Symmetric encryption

Encryption has been the main application of cryptography for a very long time. Its goal is to transform map a message into another one and send it through an insecure channel, such that only the intended parties (who know all the elements necessary to reverse the transformation) can read it while looking like absolute nonsense to everybody else. For example, suppose that you are a general during a war and you need to communicate the battle plan to your reinforcement battalions (which are still far from you) and launch a surprise attack at the precise moment. If you sent some messenger with a letter containing the plans written in plain form, then anyone getting the letter would know your plans and act in consequence; what's more, the messenger could betray you and exchange that information with your enemies and thwart your masterminded tactic.

Encryption uses an algorithm called cipher and some key to change the message into a random-looking text. More precisely, it takes plaintext and, through some mathematical computations, outputs a ciphertext. The cyphertext can only be decrypted if the key is known. In modern encryption, only the key is secret; the details of the encryption algorithm are publicly known. This is in agreement with Kerkhoff's principle, which states that, in a cryptographic system, only the key should be secret. In older times, people tried to hide the message by using unknown algorithms or strategies, hoping that the enemy would not be able to figure out the secret; this is known as security through obscurity. Needless to point out, this strategy has failed numerous times with catastrophic consequences.

Symmetric encryption is widely used today and there are efficient algorithms, some of them even implemented on hardware. Examples of symmetric encryption algorithms are AES (Advanced Encryption Standard), 3DES, ChaCha, Salsa, Twofish, Blowfish, and Serpent, to name some of them. In this type of encryption, the same key is used to encrypt and decrypt messages (therefore, if someone can send encrypted messages, then he can decrypt too). We will see in a later chapter that there is asymmetric encryption (or public key cryptography), where we have two different keys: a public key (used to encrypt messages) and a private key (used to decrypt).

Once we have the key, we can send secure messages between the parties and it is unlikely that they will be decrypted, thanks to the math and heuristics behind it and the appropriate security levels. However, we find ourselves with the problem of how to agree on the key between the involved parties: if we tried sending it in plaintext over an insecure channel, it could be compromised and the symmetric encryption would be pointless since adversaries could have obtained it. We will focus in a later chapter on how to perform key exchanges.

There are two main ciphers types for symmetric encryption: block and stream ciphers. We will analyze their characteristics in the next sections.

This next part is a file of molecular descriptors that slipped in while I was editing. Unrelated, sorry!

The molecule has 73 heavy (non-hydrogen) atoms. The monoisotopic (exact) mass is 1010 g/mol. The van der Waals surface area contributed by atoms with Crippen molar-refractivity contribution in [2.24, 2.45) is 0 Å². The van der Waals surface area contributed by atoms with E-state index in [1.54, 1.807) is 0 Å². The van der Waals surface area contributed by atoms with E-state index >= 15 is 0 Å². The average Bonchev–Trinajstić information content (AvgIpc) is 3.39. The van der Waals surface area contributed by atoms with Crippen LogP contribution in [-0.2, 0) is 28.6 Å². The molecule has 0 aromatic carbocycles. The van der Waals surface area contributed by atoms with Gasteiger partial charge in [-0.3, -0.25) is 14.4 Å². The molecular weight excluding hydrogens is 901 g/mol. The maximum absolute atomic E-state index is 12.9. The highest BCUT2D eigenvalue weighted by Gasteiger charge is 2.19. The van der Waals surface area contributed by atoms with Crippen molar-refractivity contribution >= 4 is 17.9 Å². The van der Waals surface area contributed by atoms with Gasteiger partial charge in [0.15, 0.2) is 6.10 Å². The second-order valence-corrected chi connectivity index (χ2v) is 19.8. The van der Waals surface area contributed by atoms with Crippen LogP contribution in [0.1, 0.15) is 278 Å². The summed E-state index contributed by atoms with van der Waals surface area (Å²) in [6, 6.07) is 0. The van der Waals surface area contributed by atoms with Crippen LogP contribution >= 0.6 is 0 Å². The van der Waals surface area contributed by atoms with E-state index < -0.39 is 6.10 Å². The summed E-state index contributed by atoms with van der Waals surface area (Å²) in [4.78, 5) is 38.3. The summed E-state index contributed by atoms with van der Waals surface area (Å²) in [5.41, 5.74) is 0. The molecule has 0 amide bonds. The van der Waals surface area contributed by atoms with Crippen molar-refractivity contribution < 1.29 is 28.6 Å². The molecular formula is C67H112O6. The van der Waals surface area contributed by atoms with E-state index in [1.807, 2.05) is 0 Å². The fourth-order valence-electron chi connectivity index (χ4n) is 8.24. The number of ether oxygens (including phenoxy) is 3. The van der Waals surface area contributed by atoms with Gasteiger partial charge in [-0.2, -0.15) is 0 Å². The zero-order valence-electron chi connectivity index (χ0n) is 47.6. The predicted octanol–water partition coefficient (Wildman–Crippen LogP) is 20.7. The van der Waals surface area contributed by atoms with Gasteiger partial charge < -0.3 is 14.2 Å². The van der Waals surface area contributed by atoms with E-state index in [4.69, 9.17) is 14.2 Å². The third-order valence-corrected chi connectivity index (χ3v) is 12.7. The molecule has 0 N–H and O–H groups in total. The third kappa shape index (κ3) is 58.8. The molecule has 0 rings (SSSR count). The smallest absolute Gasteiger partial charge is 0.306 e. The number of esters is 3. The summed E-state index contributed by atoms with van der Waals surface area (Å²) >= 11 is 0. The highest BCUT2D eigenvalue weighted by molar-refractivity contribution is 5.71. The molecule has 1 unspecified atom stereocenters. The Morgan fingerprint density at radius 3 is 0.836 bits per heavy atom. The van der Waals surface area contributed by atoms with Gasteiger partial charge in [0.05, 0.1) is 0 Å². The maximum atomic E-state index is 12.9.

We have two parties wanting to communicate securely, which we will call Alice and Bob (for A and B, respectively). Alice wants to send Bob a plaintext, \( P \) in such a way that only Bob can read it and learn its contents. They have previously agreed on a common secret key, \( k \), and they will be using some algorithm, such as AES. The encryption algorithm is some function, $E$, taking the plaintext and the key and outputting the ciphertext \( C \): \[ E(P,k)=C \] The decryption algorithm, \( D \), on the other hand, takes the ciphertext and the key and returns the plaintext \[ D(C,k)=P \]

There are a couple of things we would like from our encryption algorithm and the output ciphertext. First, the ciphertext should appear as random text, with no clear patterns. We would also like that, if we change even a single bit from the message, the resulting ciphertext is completely different from the original one: this is known as the avalanche effect.

These are related to two properties that a secure cipher should have: confusion and diffusion. Confusion serves to hide the relationship between the key and the ciphertext. Diffusion is related to the fact that the value in the ciphertext of one bit depends on others; equivalently, if we changed one bit from the plaintext, we could expect that many bits would also change their values, which is related to the avalanche effect.

To be secure, a cipher's permutation should satisfy the following three conditions:

  • The permutation should be determined by the key.
  • Different keys should give rise to different permutations.
  • The permutations should look random.

The first condition guarantees that we need the key to be able to decrypt. If the permutations are not given by the key, then it plays no role whatsoever in the process and things could be decrypted without it. The second one means that there are not two keys yielding the same permutation. If it were so, then the messages encrypted with one key could be decrypted with another, and that would make it easier to break the cryptosystem. The third one is simply that we should not be able to learn anything about the plaintext from the ciphertext (an example where this fails is on certain bitmaps with ECB mode encryption).